SOFIA is a very unusual observatory. It is a 747 aircraft with a hatch in the side, which opens in flight to reveal a large, custom-built telescope – carefully engineered to work inside a moving jet plane. Its full name is the Stratospheric Observatory for Infrared Astronomy, and it’s a joint project of Nasa and the German space agency, DLR.

The catch? That shadow is moving across the earth at 22 kilometres per second.

Join Dr Jonathan Webb from the ABC in Australia for episode one of The Chase - a special four-part series about science on the run.

(Photo: SOFIA is a heavily modified 747SP which was acquired by Nasa in the mid-1990s after spending 20 years as a passenger jet. (Credit: Wayne Williams)

SOFIA is a flying observatory setting out to study Titan, Saturn\u2019s biggest moon

Explorations in the world of science.

02Back From The Dead2019020420190205 (WS)
20190211 (WS)

The Night Parrot was supposed to be extinct and became a legend among birdwatchers in Australia: a fat, dumpy, green parrot that lived in the desert and came out at night. The last bird seen alive was promptly shot dead in 1912.

Over 90 years later, a decapitated Night Parrot was found beside a fence in outback Australia, and the hunt for a living bird was on. Ornithologists descended onto the arid plains of Australia’s vast arid interior, but it took another seven years for a single photograph of a live bird.

Incredibly, a population of night parrots had survived. Their exact location is kept secret, and people are still looking for more – or more precisely, listening for more, using acoustic traps to identify calls.

Dr Ann Jones from ABC Australia takes a huge microphone for a spin in the desert to join the hunt for the legendary Night Parrot.

(Photo: Ullala Boss is a Birriliburu Indigenous Ranger, Elder and Traditional Owner and knows the dreaming stories of the Night Parrot. Credit: Dr Ann Jones)

The hunt for the Night Parrot: a fat, dumpy, green parrot that lives in the desert

Explorations in the world of science.

03Trouble In Paradise2019021120190212 (WS)
20190218 (WS)

The atoll of Tetiaro is a string of tiny islands in French Polynesia, about 60km away from Tahiti. The islands – known as ‘motus’ to local Polynesians – are unique ecosystems that are crucial nesting sites for native seabirds.

But invasive species threaten to disrupt these fragile environments – a fate seen across many islands in the Pacific.
Rats arrived with early human settlers and have driven bird species off some of the islands. Meanwhile introduced mosquitoes have thrived in the warm conditions, and now act as vectors for diseases such as the Zika virus.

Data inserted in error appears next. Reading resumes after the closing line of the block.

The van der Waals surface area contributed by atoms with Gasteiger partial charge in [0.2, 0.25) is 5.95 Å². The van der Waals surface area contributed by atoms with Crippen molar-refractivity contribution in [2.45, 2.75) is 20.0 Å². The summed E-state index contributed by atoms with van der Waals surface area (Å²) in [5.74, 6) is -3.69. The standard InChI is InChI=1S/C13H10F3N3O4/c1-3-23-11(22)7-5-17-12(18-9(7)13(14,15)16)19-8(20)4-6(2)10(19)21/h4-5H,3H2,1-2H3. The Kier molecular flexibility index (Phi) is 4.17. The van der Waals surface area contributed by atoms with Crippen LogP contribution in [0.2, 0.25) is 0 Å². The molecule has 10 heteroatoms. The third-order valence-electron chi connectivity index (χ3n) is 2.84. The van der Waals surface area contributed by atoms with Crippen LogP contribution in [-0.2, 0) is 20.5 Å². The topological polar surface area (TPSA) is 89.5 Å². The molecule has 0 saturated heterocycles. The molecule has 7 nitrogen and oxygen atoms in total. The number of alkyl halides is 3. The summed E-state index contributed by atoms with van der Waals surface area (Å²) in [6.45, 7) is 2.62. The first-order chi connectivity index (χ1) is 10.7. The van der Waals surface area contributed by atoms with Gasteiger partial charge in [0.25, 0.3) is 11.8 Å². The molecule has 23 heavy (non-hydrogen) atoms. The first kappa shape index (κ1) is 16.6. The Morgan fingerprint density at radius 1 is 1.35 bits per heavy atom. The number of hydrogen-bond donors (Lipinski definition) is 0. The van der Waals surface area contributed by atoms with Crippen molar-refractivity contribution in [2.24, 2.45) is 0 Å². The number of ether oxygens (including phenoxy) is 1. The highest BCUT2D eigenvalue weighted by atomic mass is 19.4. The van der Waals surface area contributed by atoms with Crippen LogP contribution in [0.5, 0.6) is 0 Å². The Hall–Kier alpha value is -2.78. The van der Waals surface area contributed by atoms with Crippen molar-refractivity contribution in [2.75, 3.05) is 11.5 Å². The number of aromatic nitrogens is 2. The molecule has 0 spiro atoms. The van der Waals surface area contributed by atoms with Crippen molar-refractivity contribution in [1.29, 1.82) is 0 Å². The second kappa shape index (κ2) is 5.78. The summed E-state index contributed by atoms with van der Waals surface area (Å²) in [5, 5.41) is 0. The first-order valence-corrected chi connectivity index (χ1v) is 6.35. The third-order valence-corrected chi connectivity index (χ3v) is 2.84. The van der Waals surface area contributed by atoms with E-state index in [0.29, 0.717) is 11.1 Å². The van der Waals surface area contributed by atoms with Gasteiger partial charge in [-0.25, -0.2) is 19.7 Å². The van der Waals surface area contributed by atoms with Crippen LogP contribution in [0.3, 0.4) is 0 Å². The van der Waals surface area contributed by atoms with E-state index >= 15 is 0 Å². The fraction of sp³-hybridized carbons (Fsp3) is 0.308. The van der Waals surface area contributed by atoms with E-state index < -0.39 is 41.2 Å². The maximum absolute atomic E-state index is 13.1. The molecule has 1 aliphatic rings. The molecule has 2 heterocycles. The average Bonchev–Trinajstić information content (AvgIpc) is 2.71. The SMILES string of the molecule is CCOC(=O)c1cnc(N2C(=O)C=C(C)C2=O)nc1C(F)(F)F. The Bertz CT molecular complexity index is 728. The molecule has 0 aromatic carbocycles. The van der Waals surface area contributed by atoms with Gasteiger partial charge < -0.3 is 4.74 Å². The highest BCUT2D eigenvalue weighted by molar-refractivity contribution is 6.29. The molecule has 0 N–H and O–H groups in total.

Rat eradication experts have travelled to one of the uninhabited islands in the atoll, called Reiono, to attempt an experimental eradication of thousands of rats with one mammoth poison bait drop. They’re also using this as an opportunity to better understand why eradication attempts have been less effective on tropical islands.

At the same time, on another island in the chain called Onetahi, researchers are releasing swarms of sterilised male mosquitoes to try to rid this motu of the disease-carrying pest.

Join Carl Smith from ABC Australia for the third episode of The Chase: a special four-part series about science on the run.

Picture: The Pacific rat (Rattus exulans) is smaller than many other invasive rat species, but it’s still been linked to localised extinctions of island birds, Credit: Carl Smith

How scientists are trying to eradicate rats and mosquitoes threatening French Polynesia

Explorations in the world of science.

Science isn't just about pursuing knowledge. Some researchers literally chase down their findings across land, sea and sky. This four-part series of immersive radio documentaries, made for the BBC World Service by the Australian Broadcasting Corporation, is where science meets adventure.

Each story follows a different group of scientists on a fascinating, high-stakes journey. The audience will travel deep into the outback and far across the Pacific Ocean.

This is science on the run.

The four documentaries are presented by four of Australia's best young science journalists. Each one takes the listener somewhere they would never otherwise get to visit, in the company of memorable characters – from Indigenous elders and researchers to retired air-force pilots and fossil-loving farmers.